Posted by Martin McKenzie-Murray at 2:59 PM | Comments (2)

April 26, 2006

Kurt Vonnegut's Last Days: A Review of A Man Without a Country


Sometime in 1974 Kurt Vonnegut wrote a review of Hunter S. Thompson's Fear and Loathing: On the Campaign Trail '72 for Harper's magazine. It is a neat and concise affair, notable for its sympathetic observation of Thompson's damaged nervous-system. Vonnegut writes of Thompson's condition:

The disease is fatal. There is no known cure. The most we can do for the poor devil, it seems to me, is to name his disease in his honour. From this moment on, let all those who feel that Americans can be as easily led to beauty as to ugliness, to truth as to public relations, to joy as to bitterness, be said to be suffering from Hunter Thompson's disease.

The disease eventually caught up with Thompson. Last year, his health deteriorating, Thompson violently polemicised Bush's second term, considering the President's electoral success a final, humiliating blow. In February 2005, Thompson's disease proved fatal.

Vonnegut now shares much in common with the dead man he reviewed all those years ago. Vonnegut is vehemently anti-Bush, increasingly manic in his public commentary and gleans meaning from the writings of Mark Twain. But more than this, like the suicided father of gonzo, Vonnegut has had more than his fair share of blood and politics. Like Hunter, Vonnegut has had enough. He is not just tired anymore; it is beyond that. He is an unmediated misanthrope. We know this because of Vonnegut's latest book, A Man Without a Country, a collection of rueful bits and pieces.

It is alarming to contemplate the sharpening of Vonnegut's pessimism, which was always famously pointy. In the 1974 review of Thompson's book, Vonnegut responds to Thompson's fear and loathing of American politics with this:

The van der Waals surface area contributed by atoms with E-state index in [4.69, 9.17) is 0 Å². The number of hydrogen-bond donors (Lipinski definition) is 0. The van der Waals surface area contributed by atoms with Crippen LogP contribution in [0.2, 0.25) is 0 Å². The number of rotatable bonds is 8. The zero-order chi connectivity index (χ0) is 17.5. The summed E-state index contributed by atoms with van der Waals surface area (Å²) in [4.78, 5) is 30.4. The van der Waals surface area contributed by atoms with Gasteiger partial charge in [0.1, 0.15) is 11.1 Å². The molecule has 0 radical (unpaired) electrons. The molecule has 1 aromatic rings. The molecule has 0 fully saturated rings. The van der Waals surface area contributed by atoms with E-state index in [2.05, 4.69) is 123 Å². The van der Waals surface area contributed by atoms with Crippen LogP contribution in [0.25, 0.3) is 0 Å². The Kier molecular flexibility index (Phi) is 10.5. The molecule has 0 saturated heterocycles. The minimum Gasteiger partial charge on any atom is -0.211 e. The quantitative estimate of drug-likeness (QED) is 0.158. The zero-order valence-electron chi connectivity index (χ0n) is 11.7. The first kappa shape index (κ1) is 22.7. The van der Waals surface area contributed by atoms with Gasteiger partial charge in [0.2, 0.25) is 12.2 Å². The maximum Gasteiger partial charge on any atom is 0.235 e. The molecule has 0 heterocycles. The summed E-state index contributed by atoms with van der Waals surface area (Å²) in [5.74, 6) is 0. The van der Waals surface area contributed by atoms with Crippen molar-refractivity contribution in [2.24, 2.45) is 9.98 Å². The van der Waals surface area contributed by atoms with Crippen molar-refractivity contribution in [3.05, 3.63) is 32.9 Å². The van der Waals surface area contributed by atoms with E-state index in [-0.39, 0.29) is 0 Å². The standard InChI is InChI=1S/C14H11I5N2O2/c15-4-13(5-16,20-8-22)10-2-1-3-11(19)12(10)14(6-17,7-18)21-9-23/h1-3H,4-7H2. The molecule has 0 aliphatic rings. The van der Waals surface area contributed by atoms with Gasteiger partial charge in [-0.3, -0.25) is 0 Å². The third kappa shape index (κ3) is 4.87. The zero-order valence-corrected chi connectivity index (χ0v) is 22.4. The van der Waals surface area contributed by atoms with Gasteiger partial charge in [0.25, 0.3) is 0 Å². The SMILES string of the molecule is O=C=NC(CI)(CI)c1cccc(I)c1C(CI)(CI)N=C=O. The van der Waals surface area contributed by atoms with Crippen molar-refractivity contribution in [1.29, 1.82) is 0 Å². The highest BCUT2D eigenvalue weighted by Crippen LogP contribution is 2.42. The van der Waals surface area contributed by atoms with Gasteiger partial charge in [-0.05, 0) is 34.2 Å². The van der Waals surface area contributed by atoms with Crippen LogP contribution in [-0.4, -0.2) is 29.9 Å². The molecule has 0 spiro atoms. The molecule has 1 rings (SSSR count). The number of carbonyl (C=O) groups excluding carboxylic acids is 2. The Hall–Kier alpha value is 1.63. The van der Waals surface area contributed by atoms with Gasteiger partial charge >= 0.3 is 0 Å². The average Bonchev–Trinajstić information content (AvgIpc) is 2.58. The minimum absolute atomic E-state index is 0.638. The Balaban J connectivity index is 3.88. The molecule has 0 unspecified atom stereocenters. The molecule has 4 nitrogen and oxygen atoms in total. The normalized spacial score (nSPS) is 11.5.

I hasten to testify that the American atmosphere isn't really that terrifying. I am only saying that we have in our midst some people, like Hunter Thompson, who are super-sensitive. Practically everyone else feels fine, just fine.

Vonnegut would not say so anymore. Vonnegut now compares Bush to Hitler, and tells us that men with psychotic personalities inhabit the White House. Vonnegut tells us that his last words should be: "Life is no way to treat an animal".

I would like to adopt Vonnegut's own advice here. In his review of Campaign Trail '72, Vonnegut says that Thompson writes the way he does--violently and grotesquely, using words as carnival mirrors--not as a reflection of objective truth, but as a reflection of his own sensitivity. Well, Vonnegut's latest writings reflect his sensitivities. They are the sensitivities of a walking suicide, a misanthrope, and yes there is much sadness in this world, but Bush cannot be compared to Hitler. More from A Man Without a Country:

Albert Einstein and Mark Twain gave up on the human race at the end of their lives, even though Twain hadn't even seen the First World War...
Like my distinct betters Einstein and Twain, I now give up on people, too. I am a veteran of the Second World War and I have to say this is not the first time I have surrendered to a pitiless war machine.